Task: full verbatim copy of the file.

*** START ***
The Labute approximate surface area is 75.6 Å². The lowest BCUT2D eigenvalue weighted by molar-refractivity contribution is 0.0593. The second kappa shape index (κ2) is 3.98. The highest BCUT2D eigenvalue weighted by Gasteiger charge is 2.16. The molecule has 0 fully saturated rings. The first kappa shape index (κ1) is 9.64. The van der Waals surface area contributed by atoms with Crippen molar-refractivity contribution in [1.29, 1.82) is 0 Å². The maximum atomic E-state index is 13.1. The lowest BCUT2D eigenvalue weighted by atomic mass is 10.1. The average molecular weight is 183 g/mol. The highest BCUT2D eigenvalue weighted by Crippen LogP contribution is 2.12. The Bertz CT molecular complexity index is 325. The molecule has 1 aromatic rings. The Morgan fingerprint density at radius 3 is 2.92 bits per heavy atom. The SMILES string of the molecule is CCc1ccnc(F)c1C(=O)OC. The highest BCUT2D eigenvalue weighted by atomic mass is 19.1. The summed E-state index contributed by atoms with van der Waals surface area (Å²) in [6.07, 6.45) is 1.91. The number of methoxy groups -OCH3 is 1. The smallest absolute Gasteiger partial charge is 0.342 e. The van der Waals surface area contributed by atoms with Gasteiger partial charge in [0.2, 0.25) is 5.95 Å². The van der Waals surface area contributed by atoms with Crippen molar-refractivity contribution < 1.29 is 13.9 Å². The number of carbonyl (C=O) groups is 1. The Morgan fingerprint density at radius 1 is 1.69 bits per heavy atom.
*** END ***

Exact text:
The Labute approximate surface area is 75.6 Å². The lowest BCUT2D eigenvalue weighted by molar-refractivity contribution is 0.0593. The second kappa shape index (κ2) is 3.98. The highest BCUT2D eigenvalue weighted by Gasteiger charge is 2.16. The molecule has 0 fully saturated rings. The first kappa shape index (κ1) is 9.64. The van der Waals surface area contributed by atoms with Crippen molar-refractivity contribution in [1.29, 1.82) is 0 Å². The maximum atomic E-state index is 13.1. The lowest BCUT2D eigenvalue weighted by atomic mass is 10.1. The average molecular weight is 183 g/mol. The highest BCUT2D eigenvalue weighted by Crippen LogP contribution is 2.12. The Bertz CT molecular complexity index is 325. The molecule has 1 aromatic rings. The Morgan fingerprint density at radius 3 is 2.92 bits per heavy atom. The SMILES string of the molecule is CCc1ccnc(F)c1C(=O)OC. The highest BCUT2D eigenvalue weighted by atomic mass is 19.1. The summed E-state index contributed by atoms with van der Waals surface area (Å²) in [6.07, 6.45) is 1.91. The number of methoxy groups -OCH3 is 1. The smallest absolute Gasteiger partial charge is 0.342 e. The van der Waals surface area contributed by atoms with Gasteiger partial charge in [0.2, 0.25) is 5.95 Å². The van der Waals surface area contributed by atoms with Crippen molar-refractivity contribution < 1.29 is 13.9 Å². The number of carbonyl (C=O) groups is 1. The Morgan fingerprint density at radius 1 is 1.69 bits per heavy atom.